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William Hauser's Hesperian Harp and Olive Leaf: Shape-Note Tunebooks as Emblems of Change and Progress
Daniel W. Patterson
The Journal of American Folklore
Vol. 101, No. 399 (Jan. - Mar., 1988), pp. 23-36
Published by: American Folklore Society
Stable URL: http://www.jstor.org/stable/540247
Page Count: 14
You can always find the topics here!Topics: Violins, Harps, Shape notes, Folksongs, Methodism, Singing, Friendship, American literature, Melody, Tonal harmony
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Students of the shape-note tradition see the 19th-century songbooks as repositories of archaic tunes and their compilers as conservative folk musicians who pressed musical notation into the service of traditional song. But the family history, career, tunebooks, and other writings of William Hauser present a different picture: of aspiration to move from Moravianism and the German ethnic community into Methodism and the Southern mainstream, from yeoman farmer to slaveholder, from rural to urban professional sphere, from secessionist to American, and from traditional to popular and classical music.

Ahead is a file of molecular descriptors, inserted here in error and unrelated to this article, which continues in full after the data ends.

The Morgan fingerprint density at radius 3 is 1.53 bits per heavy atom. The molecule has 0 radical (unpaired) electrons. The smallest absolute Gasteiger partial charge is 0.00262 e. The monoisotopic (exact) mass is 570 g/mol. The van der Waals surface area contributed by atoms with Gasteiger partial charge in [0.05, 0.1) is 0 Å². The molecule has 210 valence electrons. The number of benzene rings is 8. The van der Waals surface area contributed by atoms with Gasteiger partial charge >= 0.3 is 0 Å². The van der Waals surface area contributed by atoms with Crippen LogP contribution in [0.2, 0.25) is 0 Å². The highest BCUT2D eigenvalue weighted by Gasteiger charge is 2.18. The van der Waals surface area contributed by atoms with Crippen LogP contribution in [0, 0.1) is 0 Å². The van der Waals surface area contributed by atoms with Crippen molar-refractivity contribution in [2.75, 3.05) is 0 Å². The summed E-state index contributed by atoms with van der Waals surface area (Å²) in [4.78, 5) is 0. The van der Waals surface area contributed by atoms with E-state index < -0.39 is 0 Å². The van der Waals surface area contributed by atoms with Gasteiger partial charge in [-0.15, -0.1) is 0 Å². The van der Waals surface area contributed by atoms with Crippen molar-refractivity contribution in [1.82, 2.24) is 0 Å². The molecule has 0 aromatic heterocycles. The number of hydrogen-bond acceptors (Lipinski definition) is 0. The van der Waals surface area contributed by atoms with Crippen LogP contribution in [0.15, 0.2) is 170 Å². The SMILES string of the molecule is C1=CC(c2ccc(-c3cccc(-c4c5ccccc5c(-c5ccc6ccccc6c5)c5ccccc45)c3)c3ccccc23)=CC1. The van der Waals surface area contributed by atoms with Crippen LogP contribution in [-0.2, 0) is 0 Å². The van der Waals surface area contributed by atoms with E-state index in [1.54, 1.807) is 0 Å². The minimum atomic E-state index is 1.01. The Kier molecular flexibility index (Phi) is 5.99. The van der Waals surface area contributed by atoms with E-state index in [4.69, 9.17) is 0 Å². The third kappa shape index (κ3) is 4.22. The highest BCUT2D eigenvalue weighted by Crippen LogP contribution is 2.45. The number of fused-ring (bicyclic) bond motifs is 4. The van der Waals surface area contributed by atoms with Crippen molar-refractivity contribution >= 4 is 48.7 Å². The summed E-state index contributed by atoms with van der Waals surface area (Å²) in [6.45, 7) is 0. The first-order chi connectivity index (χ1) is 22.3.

The Journal of American Folklore © 1988 American Folklore Society